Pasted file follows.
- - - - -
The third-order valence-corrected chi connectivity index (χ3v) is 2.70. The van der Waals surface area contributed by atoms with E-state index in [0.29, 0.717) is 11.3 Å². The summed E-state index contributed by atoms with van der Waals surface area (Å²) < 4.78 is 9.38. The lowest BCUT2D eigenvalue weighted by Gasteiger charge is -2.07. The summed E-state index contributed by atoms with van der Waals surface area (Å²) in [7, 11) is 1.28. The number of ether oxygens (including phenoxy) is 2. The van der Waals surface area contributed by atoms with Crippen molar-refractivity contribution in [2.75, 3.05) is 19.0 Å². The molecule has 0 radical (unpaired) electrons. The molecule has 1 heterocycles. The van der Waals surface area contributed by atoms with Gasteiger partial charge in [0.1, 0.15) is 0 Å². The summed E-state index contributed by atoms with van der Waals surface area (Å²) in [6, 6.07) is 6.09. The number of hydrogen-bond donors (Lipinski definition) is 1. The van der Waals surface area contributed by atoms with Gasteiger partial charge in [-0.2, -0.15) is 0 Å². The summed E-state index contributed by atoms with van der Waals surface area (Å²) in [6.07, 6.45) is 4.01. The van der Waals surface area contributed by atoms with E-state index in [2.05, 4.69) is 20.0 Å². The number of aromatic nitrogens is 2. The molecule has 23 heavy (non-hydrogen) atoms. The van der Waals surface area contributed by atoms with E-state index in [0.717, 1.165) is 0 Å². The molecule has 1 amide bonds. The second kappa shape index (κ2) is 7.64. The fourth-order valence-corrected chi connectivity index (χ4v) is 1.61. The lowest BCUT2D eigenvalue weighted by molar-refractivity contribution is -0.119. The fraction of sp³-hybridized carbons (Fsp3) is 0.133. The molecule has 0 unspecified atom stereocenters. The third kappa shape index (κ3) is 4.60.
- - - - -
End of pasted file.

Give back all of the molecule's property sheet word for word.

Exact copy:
The third-order valence-corrected chi connectivity index (χ3v) is 2.70. The van der Waals surface area contributed by atoms with E-state index in [0.29, 0.717) is 11.3 Å². The summed E-state index contributed by atoms with van der Waals surface area (Å²) < 4.78 is 9.38. The lowest BCUT2D eigenvalue weighted by Gasteiger charge is -2.07. The summed E-state index contributed by atoms with van der Waals surface area (Å²) in [7, 11) is 1.28. The number of ether oxygens (including phenoxy) is 2. The van der Waals surface area contributed by atoms with Crippen molar-refractivity contribution in [2.75, 3.05) is 19.0 Å². The molecule has 0 radical (unpaired) electrons. The molecule has 1 heterocycles. The van der Waals surface area contributed by atoms with Gasteiger partial charge in [0.1, 0.15) is 0 Å². The summed E-state index contributed by atoms with van der Waals surface area (Å²) in [6, 6.07) is 6.09. The number of hydrogen-bond donors (Lipinski definition) is 1. The van der Waals surface area contributed by atoms with Gasteiger partial charge in [-0.2, -0.15) is 0 Å². The summed E-state index contributed by atoms with van der Waals surface area (Å²) in [6.07, 6.45) is 4.01. The van der Waals surface area contributed by atoms with E-state index in [2.05, 4.69) is 20.0 Å². The number of aromatic nitrogens is 2. The molecule has 23 heavy (non-hydrogen) atoms. The van der Waals surface area contributed by atoms with E-state index in [0.717, 1.165) is 0 Å². The molecule has 1 amide bonds. The second kappa shape index (κ2) is 7.64. The fourth-order valence-corrected chi connectivity index (χ4v) is 1.61. The lowest BCUT2D eigenvalue weighted by molar-refractivity contribution is -0.119. The fraction of sp³-hybridized carbons (Fsp3) is 0.133. The molecule has 0 unspecified atom stereocenters. The third kappa shape index (κ3) is 4.60.